What was it like to live in the world before painkillers, antibiotics, and modern medicine? Disability Studies is a relatively new form of scholarship, and the field shows that despite Greek sculptures depicting the idealized human form, real people in the ancient world were at great risk for serious injuries, disfigurement, and disease. Find out the ancients' perspective on disability, deformity,...

31 min
Practicing Greek Religion

18: Practicing Greek Religion

Take a look at what, in many ways, is one of the most bizarre religious systems in human history-a system with no rules, no holy book, and no orthodoxy. You'll meet some of the famous gods of Mount Olympus and the Underworld, with their jealousies and other human emotions, and you'll experience the festivals and observances that were part of Greek religion....

33 min
Being an Old Greek

19: Being an Old Greek

Despite their lower life expectancy and higher infant mortality, some Greeks managed to live to a ripe old age, especially the poets and philosophers, who lived a more sedentary life. Discover the secrets to their longevity, and how you would support yourself in an era without anything like today's retirement systems....

29 min
Being a Dead Greek

20: Being a Dead Greek

An ancient Greek faced death head on. You would die in the home, surrounded by family, and afterward women would tend to your body and sing dirges in your honor. Your corpse would be tainted with miasma-pollution-and would be buried outside the city. Meanwhile, your spirit would be carried across the River Styx to Hades, where life among the shades of the dead awaited you....

30 min
Being Persian

21: Being Persian

Turn to ancient Persia, a kingdom that came from the other side of history and rose to greatness. See how Cyrus the Great was a tolerant, pragmatic ruler, who allowed his subjects to maintain certain rights. Then see how Darius built roads, adopted a currency, and created an innovative system of communication and administration....

32 min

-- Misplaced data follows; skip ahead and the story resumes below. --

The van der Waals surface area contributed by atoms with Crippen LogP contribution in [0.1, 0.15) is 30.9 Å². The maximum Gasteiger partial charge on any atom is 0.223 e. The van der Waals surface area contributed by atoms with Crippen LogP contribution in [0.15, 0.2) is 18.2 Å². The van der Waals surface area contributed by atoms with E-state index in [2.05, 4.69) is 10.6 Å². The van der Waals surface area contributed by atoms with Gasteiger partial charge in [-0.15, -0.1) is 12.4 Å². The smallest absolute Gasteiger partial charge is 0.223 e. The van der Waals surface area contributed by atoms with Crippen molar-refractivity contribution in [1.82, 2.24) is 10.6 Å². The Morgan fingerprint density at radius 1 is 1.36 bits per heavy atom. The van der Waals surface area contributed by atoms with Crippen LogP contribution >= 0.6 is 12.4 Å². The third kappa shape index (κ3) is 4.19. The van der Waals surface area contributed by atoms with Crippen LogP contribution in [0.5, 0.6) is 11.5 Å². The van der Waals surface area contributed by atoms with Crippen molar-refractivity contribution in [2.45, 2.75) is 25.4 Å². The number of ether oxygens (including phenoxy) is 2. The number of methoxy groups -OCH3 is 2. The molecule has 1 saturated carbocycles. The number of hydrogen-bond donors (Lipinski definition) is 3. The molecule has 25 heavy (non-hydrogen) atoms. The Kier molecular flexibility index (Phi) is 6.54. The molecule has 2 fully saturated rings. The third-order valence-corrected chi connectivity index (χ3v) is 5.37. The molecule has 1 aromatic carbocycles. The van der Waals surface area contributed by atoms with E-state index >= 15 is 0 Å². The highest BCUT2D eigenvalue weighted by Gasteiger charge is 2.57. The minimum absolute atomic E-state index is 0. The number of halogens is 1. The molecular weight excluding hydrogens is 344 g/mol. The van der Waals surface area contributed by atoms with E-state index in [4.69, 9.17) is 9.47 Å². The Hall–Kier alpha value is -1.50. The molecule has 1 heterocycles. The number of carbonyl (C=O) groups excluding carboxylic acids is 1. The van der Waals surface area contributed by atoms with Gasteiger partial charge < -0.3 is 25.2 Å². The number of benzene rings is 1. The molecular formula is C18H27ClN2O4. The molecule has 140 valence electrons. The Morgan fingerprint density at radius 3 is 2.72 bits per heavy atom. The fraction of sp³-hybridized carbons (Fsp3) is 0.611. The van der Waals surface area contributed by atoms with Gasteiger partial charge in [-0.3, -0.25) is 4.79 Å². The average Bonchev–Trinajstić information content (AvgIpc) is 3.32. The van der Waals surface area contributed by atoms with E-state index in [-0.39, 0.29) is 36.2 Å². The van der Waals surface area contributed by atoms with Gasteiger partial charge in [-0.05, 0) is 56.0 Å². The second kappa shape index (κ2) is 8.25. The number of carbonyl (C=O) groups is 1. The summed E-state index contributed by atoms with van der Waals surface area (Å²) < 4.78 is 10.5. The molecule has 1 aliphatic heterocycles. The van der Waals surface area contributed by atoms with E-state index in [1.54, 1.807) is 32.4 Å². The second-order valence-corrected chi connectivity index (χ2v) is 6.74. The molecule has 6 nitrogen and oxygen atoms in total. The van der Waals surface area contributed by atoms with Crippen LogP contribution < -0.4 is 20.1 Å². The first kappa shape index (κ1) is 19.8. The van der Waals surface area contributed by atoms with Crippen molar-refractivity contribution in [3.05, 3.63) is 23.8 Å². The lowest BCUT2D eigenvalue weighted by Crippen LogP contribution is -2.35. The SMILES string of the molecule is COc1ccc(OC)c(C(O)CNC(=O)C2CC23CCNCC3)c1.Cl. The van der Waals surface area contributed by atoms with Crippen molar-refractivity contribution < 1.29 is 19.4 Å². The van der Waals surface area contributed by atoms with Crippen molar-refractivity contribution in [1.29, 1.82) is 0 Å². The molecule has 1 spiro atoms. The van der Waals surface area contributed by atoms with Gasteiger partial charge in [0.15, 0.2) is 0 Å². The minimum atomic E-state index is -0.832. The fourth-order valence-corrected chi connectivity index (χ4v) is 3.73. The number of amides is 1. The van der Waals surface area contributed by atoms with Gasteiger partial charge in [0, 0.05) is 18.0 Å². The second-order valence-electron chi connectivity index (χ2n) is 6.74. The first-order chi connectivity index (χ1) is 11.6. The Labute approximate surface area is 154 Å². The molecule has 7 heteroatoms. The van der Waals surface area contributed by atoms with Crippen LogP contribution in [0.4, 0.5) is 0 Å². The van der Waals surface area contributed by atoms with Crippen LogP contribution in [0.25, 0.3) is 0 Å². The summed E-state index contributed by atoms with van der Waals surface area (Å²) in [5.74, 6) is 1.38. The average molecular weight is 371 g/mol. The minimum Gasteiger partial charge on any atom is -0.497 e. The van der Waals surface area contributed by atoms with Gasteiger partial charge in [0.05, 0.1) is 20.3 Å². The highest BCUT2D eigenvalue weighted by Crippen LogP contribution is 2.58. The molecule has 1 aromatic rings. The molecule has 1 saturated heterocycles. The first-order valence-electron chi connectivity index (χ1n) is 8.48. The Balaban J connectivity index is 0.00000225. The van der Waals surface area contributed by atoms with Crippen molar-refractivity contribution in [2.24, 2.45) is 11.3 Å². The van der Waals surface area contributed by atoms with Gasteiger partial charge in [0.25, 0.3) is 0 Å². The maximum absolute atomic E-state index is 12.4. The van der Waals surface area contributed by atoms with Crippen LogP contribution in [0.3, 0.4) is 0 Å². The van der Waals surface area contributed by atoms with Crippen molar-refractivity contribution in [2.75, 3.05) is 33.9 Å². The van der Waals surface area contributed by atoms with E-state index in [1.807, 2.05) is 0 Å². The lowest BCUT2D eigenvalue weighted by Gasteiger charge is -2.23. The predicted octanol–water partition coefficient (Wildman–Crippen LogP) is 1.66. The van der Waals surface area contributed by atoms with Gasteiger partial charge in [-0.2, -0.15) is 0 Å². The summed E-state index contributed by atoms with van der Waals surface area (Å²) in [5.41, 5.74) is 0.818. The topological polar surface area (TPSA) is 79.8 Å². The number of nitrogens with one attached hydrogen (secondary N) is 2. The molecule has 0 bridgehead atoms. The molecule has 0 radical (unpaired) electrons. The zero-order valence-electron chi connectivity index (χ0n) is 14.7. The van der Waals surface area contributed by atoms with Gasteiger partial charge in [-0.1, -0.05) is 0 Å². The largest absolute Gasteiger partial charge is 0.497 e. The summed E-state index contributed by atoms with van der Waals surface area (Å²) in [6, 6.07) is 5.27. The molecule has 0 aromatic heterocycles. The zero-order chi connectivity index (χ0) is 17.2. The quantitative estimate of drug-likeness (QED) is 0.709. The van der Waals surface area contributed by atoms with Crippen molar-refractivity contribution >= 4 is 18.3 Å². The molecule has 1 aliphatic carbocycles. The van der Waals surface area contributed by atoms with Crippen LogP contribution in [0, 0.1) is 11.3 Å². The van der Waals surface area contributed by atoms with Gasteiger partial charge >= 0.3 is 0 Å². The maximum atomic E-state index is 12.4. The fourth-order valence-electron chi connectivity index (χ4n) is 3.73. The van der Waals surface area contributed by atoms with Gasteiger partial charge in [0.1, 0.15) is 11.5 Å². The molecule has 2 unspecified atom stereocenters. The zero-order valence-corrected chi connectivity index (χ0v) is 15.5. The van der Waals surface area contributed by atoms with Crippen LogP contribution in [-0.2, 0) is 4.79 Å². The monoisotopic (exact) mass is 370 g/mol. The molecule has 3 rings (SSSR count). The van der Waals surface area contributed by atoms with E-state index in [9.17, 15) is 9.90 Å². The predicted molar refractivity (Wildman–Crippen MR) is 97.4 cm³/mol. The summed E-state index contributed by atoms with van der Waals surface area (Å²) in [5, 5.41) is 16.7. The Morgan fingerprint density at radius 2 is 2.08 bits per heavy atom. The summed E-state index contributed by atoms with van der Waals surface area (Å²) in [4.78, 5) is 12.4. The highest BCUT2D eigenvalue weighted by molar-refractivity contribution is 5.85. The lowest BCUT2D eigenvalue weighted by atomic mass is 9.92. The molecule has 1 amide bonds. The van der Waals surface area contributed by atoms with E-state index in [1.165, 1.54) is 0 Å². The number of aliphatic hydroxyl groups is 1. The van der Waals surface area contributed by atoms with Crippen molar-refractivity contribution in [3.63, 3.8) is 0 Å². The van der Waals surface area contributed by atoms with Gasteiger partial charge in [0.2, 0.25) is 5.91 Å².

Living in Hellenistic Egypt

22: Living in Hellenistic Egypt

Revisit Egypt in the years after Alexander the Great, an era when Greek (Hellenistic) culture spread throughout the region. Tour the city of Alexandria, which was arguably the greatest city of the ancient world and which now lies mostly beneath the sea. Then explore the ethnic tensions between the Egyptians, Greeks, and Jews....

32 min
Being Roman

23: Being Roman

See how the Romans extended citizenship, expanding the word "Roman" to encompass more than just a person from Rome itself. As Vergil's Aeneid shows, Romans considered it their civic duty to expand their territory for the public good; yet, despite this noble aspiration, they also had a penchant for violence and cruelty....

30 min
Being a Roman Slave

24: Being a Roman Slave

Could Romans have achieved all they did without the labor of slaves? Imagine yourself as part of the largest slave force in human history, perhaps as an agricultural slave worked to death or as a semi-independent craftsman. Then explore manumission, the process by which domestic slaves were sometimes freed....

31 min
Being a Roman Soldier

25: Being a Roman Soldier

Find out what daily life was like for a Roman soldier, from the training to engagement on the battlefield. You'll discover how the army was structured, what benefits you could expect, and what would happen if you were disobedient. Finally, you'll explore what you'd do when you were not fighting-likely constructing the Roman road system....

31 min
Being a Roman Woman

26: Being a Roman Woman

As in ancient Greek society, a Roman woman lived on the other side of history under the domination of the paterfamilias-most likely her father or husband-yet examples of love letters and poems offer evidence that loving marriages did exist. This lecture explores wedding rituals, the complexity of Roman women's roles in society, and how opportunities for women differed based on class status....

31 min
Being a Poor Roman

27: Being a Poor Roman

Put yourself into the world of Rome's plebian class. This lecture takes you to the leaky, rat-infested housing where the urban poor suffered from disease and malnutrition, and you'll experience the threat of fire that hung over Rome in the 1st century A.D. You'll also get a glimpse of what sustained the day-to-day life of the poor....